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FePh: An Annotated Facial Expression Dataset for the RWTH-PHOENIX-Weather 2014 Dataset

Mar 03, 2020
Marie Alaghband, Niloofar Yousefi, Ivan Garibay

Facial expressions are important parts of both gesture and sign language recognition systems. Despite the recent advances in both fields, annotated facial expression dataset in the context of sign language are still scarce resources. In this manuscript, we introduce a continuous sign language facial expression dataset, comprising over $3000$ annotated images of the RWTH-PHOENIX-Weather 2014 development set. Unlike the majority of currently existing facial expression datasets, FePh provides sequenced semi-blurry facial images with different head poses, orientations, and movements. In addition, in the majority of images, identities are mouthing the words, which makes the data more challenging. To annotate this dataset we consider primary, secondary, and tertiary dyads of seven basic emotions of "sad", "surprise", "fear", "angry", "neutral", "disgust", and "happy". We also considered the "None" class if the image's facial expression could not be described by any of the aforementioned emotions. Although we provide FePh in the context of facial expression and sign language, it has a wider application in gesture recognition and Human Computer Interaction (HCI) systems. The dataset will be publicly available.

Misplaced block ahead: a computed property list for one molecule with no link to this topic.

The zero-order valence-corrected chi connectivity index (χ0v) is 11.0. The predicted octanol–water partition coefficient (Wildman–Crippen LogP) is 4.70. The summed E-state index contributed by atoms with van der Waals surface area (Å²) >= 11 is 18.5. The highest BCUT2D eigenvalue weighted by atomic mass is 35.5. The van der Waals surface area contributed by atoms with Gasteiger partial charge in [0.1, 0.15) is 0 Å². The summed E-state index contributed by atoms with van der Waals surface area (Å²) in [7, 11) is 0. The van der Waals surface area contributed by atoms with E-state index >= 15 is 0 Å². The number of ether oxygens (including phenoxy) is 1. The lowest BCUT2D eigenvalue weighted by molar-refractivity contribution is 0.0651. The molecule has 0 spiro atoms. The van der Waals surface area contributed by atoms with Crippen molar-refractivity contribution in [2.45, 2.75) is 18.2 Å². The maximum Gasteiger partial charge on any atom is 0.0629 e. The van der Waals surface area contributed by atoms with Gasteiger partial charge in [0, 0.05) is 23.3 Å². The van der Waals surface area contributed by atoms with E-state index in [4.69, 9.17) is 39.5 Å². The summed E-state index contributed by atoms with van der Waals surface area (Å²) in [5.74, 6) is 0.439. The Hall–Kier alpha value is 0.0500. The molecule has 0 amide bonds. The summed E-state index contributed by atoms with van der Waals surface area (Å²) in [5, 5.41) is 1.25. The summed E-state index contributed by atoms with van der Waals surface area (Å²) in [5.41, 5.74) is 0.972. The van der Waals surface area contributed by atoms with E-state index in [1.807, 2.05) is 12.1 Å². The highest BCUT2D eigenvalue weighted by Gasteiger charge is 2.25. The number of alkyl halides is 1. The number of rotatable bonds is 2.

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3D Facial Action Units Recognition for Emotional Expression

Dec 01, 2017
N. Hussain, H. Ujir, I. Hipiny, J-L Minoi

The muscular activities caused the activation of certain AUs for every facial expression at the certain duration of time throughout the facial expression. This paper presents the methods to recognise facial Action Unit (AU) using facial distance of the facial features which activates the muscles. The seven facial action units involved are AU1, AU4, AU6, AU12, AU15, AU17 and AU25 that characterises happy and sad expression. The recognition is performed on each AU according to rules defined based on the distance of each facial points. The facial distances chosen are extracted from twelve facial features. Then the facial distances are trained using Support Vector Machine (SVM) and Neural Network (NN). Classification result using SVM is presented with several different SVM kernels while result using NN is presented for each training, validation and testing phase.

* To be published in Advanced Science Letters Volume 24 (ICCSE2017) 
  
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Detection and Localization of Facial Expression Manipulations